Raul Castro, who succeeded his brother Fidel in 2006, stepped down as president Thursday and gave power to his successor, First Vice President Diaz-Canel.

The Cuban government voted Wednesday to approve Diaz-Canel’s nomination as the candidate to replace the 86-year-old president.

Diaz-Canel addressed the nation with a speech that was broadcast live on television, in which he promised to preserve Cuba’s communist system while gradually introducing reforms.

"The people have given this assembly the mandate to provide continuity to the Cuban Revolution during a crucial, historic moment that will be defined by all that we achieve in the advance of the modernization of our social and economic model," he said.

Raul Castro will remain head of the ruling Communist Party, maintaining his status for now as the most powerful public figure in Cuba. There was speculation for years that Castro would pick one of his children as his successor. Instead he chose a man who wasn’t even born when his brother started a revolution and took control of Cuba in 1959.  

Diaz-Canel has served as Cuba’s first vice president since 2013. He was born in the central province of Villa Clara in 1960. He climbed his way up the ranks of the ruling Communist Party and gained prominence as party leader in Villa Clara and Hologuin provinces, before becoming higher education minister.  

Diaz-Canel also led the Cuban delegation to the 2012 Summer Olympics in London.

Diaz-Canel has publicly defended bloggers and academics who were critical of the Cuban government, under a system that represses dissent and is intolerant of criticism.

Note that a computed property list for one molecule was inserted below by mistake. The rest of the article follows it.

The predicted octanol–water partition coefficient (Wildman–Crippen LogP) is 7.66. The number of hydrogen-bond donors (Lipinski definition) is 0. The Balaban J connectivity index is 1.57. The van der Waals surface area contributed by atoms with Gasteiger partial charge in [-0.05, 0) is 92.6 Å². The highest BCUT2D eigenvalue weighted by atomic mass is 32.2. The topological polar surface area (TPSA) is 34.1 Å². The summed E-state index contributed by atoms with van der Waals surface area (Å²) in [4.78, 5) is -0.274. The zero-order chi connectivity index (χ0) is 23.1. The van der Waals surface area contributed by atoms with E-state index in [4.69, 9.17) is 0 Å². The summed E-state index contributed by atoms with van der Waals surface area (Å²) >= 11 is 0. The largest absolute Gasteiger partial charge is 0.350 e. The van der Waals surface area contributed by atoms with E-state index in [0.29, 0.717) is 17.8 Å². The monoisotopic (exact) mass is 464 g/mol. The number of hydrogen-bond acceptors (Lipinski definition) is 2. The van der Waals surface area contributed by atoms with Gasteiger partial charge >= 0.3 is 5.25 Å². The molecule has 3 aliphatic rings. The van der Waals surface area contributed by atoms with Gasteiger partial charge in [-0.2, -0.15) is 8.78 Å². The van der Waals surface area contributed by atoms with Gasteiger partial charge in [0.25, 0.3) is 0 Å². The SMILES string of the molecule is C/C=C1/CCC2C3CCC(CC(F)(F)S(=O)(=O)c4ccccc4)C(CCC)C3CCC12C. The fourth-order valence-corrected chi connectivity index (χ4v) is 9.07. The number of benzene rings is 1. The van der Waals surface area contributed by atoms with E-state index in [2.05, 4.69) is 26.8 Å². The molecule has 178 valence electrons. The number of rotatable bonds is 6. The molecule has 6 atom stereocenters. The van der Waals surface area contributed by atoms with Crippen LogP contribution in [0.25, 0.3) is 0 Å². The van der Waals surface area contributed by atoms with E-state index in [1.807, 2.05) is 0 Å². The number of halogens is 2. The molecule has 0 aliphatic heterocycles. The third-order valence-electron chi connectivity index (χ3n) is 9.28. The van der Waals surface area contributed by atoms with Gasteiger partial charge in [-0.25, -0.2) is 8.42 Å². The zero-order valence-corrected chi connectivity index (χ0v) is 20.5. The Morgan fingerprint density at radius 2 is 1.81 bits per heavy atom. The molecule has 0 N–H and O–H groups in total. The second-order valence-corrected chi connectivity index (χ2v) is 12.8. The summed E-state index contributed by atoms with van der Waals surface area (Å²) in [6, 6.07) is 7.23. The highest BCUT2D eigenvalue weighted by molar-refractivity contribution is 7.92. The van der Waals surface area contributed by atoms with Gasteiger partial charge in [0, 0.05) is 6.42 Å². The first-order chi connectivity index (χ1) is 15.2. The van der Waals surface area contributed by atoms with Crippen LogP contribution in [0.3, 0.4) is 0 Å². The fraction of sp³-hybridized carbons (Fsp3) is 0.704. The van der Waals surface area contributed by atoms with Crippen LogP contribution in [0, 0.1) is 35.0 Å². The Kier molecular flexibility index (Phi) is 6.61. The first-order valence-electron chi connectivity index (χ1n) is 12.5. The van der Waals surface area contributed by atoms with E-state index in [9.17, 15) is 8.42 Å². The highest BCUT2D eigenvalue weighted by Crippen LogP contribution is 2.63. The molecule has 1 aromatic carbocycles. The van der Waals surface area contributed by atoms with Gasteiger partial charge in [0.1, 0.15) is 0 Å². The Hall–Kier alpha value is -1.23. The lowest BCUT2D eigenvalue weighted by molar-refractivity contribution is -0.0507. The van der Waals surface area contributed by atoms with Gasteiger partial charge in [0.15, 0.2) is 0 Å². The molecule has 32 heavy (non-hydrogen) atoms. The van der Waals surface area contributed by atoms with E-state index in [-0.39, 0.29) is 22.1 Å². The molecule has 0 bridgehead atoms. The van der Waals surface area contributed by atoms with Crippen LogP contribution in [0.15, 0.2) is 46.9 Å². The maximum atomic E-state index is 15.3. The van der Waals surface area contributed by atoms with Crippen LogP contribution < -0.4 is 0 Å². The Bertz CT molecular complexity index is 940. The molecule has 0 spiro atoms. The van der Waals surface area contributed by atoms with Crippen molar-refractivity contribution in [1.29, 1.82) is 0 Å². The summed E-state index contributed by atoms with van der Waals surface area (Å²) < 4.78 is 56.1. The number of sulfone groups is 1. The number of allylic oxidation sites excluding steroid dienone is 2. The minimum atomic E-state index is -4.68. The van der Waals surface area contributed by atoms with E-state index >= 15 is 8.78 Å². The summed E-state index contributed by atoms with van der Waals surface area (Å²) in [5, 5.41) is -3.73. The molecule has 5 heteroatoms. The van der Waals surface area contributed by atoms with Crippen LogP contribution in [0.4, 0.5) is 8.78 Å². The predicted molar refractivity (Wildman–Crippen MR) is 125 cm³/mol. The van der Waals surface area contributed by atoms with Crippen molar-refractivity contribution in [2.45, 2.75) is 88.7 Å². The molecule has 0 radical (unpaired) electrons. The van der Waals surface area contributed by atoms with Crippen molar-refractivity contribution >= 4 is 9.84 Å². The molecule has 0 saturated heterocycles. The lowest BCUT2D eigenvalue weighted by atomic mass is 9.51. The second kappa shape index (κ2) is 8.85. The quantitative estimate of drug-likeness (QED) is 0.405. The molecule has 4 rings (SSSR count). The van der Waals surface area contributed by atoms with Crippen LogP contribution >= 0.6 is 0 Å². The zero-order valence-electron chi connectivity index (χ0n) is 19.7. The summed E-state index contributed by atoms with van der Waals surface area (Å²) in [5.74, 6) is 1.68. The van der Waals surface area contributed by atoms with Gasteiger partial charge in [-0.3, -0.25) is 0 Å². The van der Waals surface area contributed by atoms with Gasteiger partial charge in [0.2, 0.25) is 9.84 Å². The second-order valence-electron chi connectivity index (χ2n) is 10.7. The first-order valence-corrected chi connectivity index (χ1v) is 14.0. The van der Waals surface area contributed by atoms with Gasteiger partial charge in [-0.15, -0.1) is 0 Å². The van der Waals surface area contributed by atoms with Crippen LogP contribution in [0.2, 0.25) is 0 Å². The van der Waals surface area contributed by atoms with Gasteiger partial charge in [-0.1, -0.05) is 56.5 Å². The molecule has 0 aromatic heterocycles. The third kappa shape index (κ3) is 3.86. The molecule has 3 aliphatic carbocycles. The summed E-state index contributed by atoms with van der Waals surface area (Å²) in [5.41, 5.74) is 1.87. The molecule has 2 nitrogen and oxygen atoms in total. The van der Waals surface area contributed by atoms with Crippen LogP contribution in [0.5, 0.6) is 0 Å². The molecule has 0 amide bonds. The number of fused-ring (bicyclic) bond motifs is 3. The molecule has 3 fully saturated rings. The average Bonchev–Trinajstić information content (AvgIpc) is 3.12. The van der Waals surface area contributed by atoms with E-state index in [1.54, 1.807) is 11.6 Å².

Now, as Cuba's newest president, the world will be watching his every move to see whether he strays from the path paved by the Castro brothers.

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US has 'credible evidence' Russia, Syria sanitizing alleged chemical attack site: State Department

iStock/Thinkstock(NEW YORK) -- The U.S. said Thursday it has "credible information and intelligence" that shows Russian and Syrian regime officials are denying an investigative team access to the alleged chemical weapons attack sites in Douma, Syria, as they sanitize them and remove incriminating evidence.

The accusation comes as the Organization for the Prohibition of Chemical Weapons, or OPCW, investigators have still not reached Douma, the city outside the capital Damascus where the attacks reportedly took place. It has been 12 days since the chemical weapons were reportedly used – and nearly one week since President Donald Trump joined France and the United Kingdom in ordering the bombing of the Syrian regime of Bashar al-Assad for the attacks, which Syria denies carrying out.

"We have credible information that indicates that Russian officials are working with the Syrian regime to deny and delay these inspectors from gaining access to Douma," State Department spokesperson Heather Nauert said Thursday. "We believe it is an effort to conduct their own staged investigations. Russian officials have worked with the Syrian regime, we believe, to sanitize the locations of those suspected attacks and remove incriminating evidence of chemical weapons use."

In addition to destroying evidence, she said, Russia and Syria are pressuring witnesses to change their stories.

"We have also watched as some people have seemingly been pressured by the government to change their stories about what actually occurred that night," Nauert added. "We have reports from credible people on the ground who have indicated that they have been pressured by both Russia and Syria to change their stories."

She couldn't say whether Russia and Syria had been "successful" in eliminating any trace of sarin or chlorine at the sites, but said it may mean that the OPCW investigation – if its team does get access – will not find any traces of the reported attack.

"It might be, it might be," she said – but she wouldn't "weigh into that conversation" any further and get ahead of the investigation: "We will have to wait and see."

Russian and Syrian responses to the U.S. accusation weren't immediately available.